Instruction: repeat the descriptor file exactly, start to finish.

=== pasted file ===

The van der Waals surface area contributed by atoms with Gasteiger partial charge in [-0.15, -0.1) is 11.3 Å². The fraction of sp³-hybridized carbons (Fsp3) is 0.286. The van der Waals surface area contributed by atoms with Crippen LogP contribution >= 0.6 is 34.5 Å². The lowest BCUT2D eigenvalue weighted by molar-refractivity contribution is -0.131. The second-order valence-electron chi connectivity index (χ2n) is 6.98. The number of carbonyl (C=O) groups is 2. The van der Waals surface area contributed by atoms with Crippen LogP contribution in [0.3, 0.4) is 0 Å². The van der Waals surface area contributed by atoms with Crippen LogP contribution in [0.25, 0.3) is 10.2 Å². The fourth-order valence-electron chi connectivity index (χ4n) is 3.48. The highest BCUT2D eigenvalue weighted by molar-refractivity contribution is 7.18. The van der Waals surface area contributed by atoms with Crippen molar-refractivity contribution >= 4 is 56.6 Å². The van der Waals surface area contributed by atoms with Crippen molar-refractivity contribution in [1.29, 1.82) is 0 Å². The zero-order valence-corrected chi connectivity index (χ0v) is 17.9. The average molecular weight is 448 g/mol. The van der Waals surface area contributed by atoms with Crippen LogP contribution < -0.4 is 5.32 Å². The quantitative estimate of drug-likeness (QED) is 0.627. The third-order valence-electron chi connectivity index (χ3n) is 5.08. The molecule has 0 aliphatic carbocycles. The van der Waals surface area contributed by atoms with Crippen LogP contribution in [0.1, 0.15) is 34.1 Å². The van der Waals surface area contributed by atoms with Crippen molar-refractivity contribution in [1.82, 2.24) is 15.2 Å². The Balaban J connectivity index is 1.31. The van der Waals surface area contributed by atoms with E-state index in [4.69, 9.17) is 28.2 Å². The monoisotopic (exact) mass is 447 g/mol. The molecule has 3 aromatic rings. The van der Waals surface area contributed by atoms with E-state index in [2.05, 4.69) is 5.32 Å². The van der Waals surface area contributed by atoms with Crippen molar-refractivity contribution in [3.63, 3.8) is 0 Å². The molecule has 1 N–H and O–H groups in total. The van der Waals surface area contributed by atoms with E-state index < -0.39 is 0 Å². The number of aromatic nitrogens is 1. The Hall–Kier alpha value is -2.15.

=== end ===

The van der Waals surface area contributed by atoms with Gasteiger partial charge in [-0.15, -0.1) is 11.3 Å². The fraction of sp³-hybridized carbons (Fsp3) is 0.286. The van der Waals surface area contributed by atoms with Crippen LogP contribution >= 0.6 is 34.5 Å². The lowest BCUT2D eigenvalue weighted by molar-refractivity contribution is -0.131. The second-order valence-electron chi connectivity index (χ2n) is 6.98. The number of carbonyl (C=O) groups is 2. The van der Waals surface area contributed by atoms with Crippen LogP contribution in [0.3, 0.4) is 0 Å². The van der Waals surface area contributed by atoms with Crippen LogP contribution in [0.25, 0.3) is 10.2 Å². The fourth-order valence-electron chi connectivity index (χ4n) is 3.48. The highest BCUT2D eigenvalue weighted by molar-refractivity contribution is 7.18. The van der Waals surface area contributed by atoms with Crippen molar-refractivity contribution >= 4 is 56.6 Å². The van der Waals surface area contributed by atoms with Crippen molar-refractivity contribution in [1.29, 1.82) is 0 Å². The zero-order valence-corrected chi connectivity index (χ0v) is 17.9. The average molecular weight is 448 g/mol. The van der Waals surface area contributed by atoms with Crippen LogP contribution < -0.4 is 5.32 Å². The quantitative estimate of drug-likeness (QED) is 0.627. The third-order valence-electron chi connectivity index (χ3n) is 5.08. The molecule has 0 aliphatic carbocycles. The van der Waals surface area contributed by atoms with Crippen LogP contribution in [0.1, 0.15) is 34.1 Å². The van der Waals surface area contributed by atoms with Crippen molar-refractivity contribution in [1.82, 2.24) is 15.2 Å². The Balaban J connectivity index is 1.31. The van der Waals surface area contributed by atoms with E-state index in [4.69, 9.17) is 28.2 Å². The monoisotopic (exact) mass is 447 g/mol. The molecule has 3 aromatic rings. The van der Waals surface area contributed by atoms with E-state index in [2.05, 4.69) is 5.32 Å². The van der Waals surface area contributed by atoms with Crippen molar-refractivity contribution in [3.63, 3.8) is 0 Å². The molecule has 1 N–H and O–H groups in total. The van der Waals surface area contributed by atoms with E-state index < -0.39 is 0 Å². The number of aromatic nitrogens is 1. The Hall–Kier alpha value is -2.15.